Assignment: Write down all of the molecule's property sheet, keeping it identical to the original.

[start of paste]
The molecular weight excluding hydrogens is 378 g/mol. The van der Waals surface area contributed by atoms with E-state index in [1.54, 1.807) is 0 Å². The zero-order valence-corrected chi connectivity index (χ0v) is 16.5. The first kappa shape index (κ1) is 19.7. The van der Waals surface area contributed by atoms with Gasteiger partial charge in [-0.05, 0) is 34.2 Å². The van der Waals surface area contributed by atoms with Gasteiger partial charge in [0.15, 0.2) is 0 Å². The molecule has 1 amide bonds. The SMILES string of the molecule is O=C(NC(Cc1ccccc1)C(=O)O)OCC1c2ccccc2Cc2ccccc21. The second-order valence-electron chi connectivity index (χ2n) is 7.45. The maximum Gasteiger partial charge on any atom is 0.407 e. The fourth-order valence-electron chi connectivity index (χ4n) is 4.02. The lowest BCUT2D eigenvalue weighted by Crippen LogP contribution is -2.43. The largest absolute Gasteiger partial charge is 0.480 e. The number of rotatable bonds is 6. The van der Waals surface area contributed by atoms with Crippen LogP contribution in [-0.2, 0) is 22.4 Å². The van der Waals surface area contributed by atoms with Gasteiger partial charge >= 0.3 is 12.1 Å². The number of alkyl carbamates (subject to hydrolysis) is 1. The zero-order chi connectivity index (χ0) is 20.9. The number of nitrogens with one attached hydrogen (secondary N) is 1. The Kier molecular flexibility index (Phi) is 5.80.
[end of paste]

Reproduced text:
The molecular weight excluding hydrogens is 378 g/mol. The van der Waals surface area contributed by atoms with E-state index in [1.54, 1.807) is 0 Å². The zero-order valence-corrected chi connectivity index (χ0v) is 16.5. The first kappa shape index (κ1) is 19.7. The van der Waals surface area contributed by atoms with Gasteiger partial charge in [-0.05, 0) is 34.2 Å². The van der Waals surface area contributed by atoms with Gasteiger partial charge in [0.15, 0.2) is 0 Å². The molecule has 1 amide bonds. The SMILES string of the molecule is O=C(NC(Cc1ccccc1)C(=O)O)OCC1c2ccccc2Cc2ccccc21. The second-order valence-electron chi connectivity index (χ2n) is 7.45. The maximum Gasteiger partial charge on any atom is 0.407 e. The fourth-order valence-electron chi connectivity index (χ4n) is 4.02. The lowest BCUT2D eigenvalue weighted by Crippen LogP contribution is -2.43. The largest absolute Gasteiger partial charge is 0.480 e. The number of rotatable bonds is 6. The van der Waals surface area contributed by atoms with Crippen LogP contribution in [-0.2, 0) is 22.4 Å². The van der Waals surface area contributed by atoms with Gasteiger partial charge >= 0.3 is 12.1 Å². The number of alkyl carbamates (subject to hydrolysis) is 1. The zero-order chi connectivity index (χ0) is 20.9. The number of nitrogens with one attached hydrogen (secondary N) is 1. The Kier molecular flexibility index (Phi) is 5.80.